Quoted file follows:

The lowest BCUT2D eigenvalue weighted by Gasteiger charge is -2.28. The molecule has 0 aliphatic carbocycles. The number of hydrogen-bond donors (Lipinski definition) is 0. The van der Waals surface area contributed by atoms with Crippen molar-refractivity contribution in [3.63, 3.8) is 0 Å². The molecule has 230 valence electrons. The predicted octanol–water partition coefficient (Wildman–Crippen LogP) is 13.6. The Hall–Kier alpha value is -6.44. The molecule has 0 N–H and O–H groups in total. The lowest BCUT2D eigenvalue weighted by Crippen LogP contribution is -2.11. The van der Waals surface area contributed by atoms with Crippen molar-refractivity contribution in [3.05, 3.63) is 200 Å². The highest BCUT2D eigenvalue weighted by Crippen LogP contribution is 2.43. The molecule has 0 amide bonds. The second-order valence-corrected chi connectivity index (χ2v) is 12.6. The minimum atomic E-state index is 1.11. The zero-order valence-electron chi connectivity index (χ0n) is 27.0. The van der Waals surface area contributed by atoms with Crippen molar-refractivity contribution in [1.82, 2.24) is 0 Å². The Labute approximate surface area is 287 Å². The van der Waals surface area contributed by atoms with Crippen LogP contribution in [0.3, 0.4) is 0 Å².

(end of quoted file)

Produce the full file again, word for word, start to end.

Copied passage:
The lowest BCUT2D eigenvalue weighted by Gasteiger charge is -2.28. The molecule has 0 aliphatic carbocycles. The number of hydrogen-bond donors (Lipinski definition) is 0. The van der Waals surface area contributed by atoms with Crippen molar-refractivity contribution in [3.63, 3.8) is 0 Å². The molecule has 230 valence electrons. The predicted octanol–water partition coefficient (Wildman–Crippen LogP) is 13.6. The Hall–Kier alpha value is -6.44. The molecule has 0 N–H and O–H groups in total. The lowest BCUT2D eigenvalue weighted by Crippen LogP contribution is -2.11. The van der Waals surface area contributed by atoms with Crippen molar-refractivity contribution in [3.05, 3.63) is 200 Å². The highest BCUT2D eigenvalue weighted by Crippen LogP contribution is 2.43. The molecule has 0 amide bonds. The second-order valence-corrected chi connectivity index (χ2v) is 12.6. The minimum atomic E-state index is 1.11. The zero-order valence-electron chi connectivity index (χ0n) is 27.0. The van der Waals surface area contributed by atoms with Crippen molar-refractivity contribution in [1.82, 2.24) is 0 Å². The Labute approximate surface area is 287 Å². The van der Waals surface area contributed by atoms with Crippen LogP contribution in [0.3, 0.4) is 0 Å².